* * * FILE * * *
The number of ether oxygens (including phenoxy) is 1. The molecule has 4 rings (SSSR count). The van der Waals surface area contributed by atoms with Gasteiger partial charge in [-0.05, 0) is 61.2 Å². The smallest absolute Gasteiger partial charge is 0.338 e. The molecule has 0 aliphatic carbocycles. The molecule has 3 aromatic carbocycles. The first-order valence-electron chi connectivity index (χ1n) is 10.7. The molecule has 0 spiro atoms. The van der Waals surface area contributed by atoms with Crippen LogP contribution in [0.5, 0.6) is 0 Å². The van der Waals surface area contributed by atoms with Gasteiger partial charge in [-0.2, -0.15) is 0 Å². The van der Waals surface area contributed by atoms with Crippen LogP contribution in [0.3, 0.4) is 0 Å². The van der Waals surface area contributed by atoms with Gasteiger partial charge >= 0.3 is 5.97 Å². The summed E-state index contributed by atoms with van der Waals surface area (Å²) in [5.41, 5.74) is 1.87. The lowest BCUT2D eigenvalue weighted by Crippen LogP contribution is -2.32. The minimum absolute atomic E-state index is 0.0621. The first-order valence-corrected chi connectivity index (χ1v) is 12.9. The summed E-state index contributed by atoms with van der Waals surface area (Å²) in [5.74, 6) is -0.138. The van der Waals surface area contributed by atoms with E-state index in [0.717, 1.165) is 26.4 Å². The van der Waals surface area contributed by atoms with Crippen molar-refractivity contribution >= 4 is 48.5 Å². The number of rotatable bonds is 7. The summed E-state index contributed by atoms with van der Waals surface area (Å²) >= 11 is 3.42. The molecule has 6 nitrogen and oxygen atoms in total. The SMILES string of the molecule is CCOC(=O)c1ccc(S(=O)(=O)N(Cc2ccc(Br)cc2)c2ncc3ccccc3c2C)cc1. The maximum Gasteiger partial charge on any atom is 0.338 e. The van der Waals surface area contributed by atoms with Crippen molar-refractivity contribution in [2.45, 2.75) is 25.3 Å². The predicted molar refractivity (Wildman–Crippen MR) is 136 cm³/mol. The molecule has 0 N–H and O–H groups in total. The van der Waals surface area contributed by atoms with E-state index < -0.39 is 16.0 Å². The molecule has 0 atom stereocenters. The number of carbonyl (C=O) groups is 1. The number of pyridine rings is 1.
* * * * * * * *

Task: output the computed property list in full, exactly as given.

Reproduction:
The number of ether oxygens (including phenoxy) is 1. The molecule has 4 rings (SSSR count). The van der Waals surface area contributed by atoms with Gasteiger partial charge in [-0.05, 0) is 61.2 Å². The smallest absolute Gasteiger partial charge is 0.338 e. The molecule has 0 aliphatic carbocycles. The molecule has 3 aromatic carbocycles. The first-order valence-electron chi connectivity index (χ1n) is 10.7. The molecule has 0 spiro atoms. The van der Waals surface area contributed by atoms with Crippen LogP contribution in [0.5, 0.6) is 0 Å². The van der Waals surface area contributed by atoms with Gasteiger partial charge in [-0.2, -0.15) is 0 Å². The van der Waals surface area contributed by atoms with Crippen LogP contribution in [0.3, 0.4) is 0 Å². The van der Waals surface area contributed by atoms with Gasteiger partial charge >= 0.3 is 5.97 Å². The summed E-state index contributed by atoms with van der Waals surface area (Å²) in [5.41, 5.74) is 1.87. The lowest BCUT2D eigenvalue weighted by Crippen LogP contribution is -2.32. The minimum absolute atomic E-state index is 0.0621. The first-order valence-corrected chi connectivity index (χ1v) is 12.9. The summed E-state index contributed by atoms with van der Waals surface area (Å²) in [5.74, 6) is -0.138. The van der Waals surface area contributed by atoms with E-state index in [0.717, 1.165) is 26.4 Å². The van der Waals surface area contributed by atoms with Crippen molar-refractivity contribution >= 4 is 48.5 Å². The number of rotatable bonds is 7. The summed E-state index contributed by atoms with van der Waals surface area (Å²) >= 11 is 3.42. The molecule has 6 nitrogen and oxygen atoms in total. The SMILES string of the molecule is CCOC(=O)c1ccc(S(=O)(=O)N(Cc2ccc(Br)cc2)c2ncc3ccccc3c2C)cc1. The maximum Gasteiger partial charge on any atom is 0.338 e. The van der Waals surface area contributed by atoms with Crippen molar-refractivity contribution in [2.45, 2.75) is 25.3 Å². The predicted molar refractivity (Wildman–Crippen MR) is 136 cm³/mol. The molecule has 0 N–H and O–H groups in total. The van der Waals surface area contributed by atoms with E-state index < -0.39 is 16.0 Å². The molecule has 0 atom stereocenters. The number of carbonyl (C=O) groups is 1. The number of pyridine rings is 1.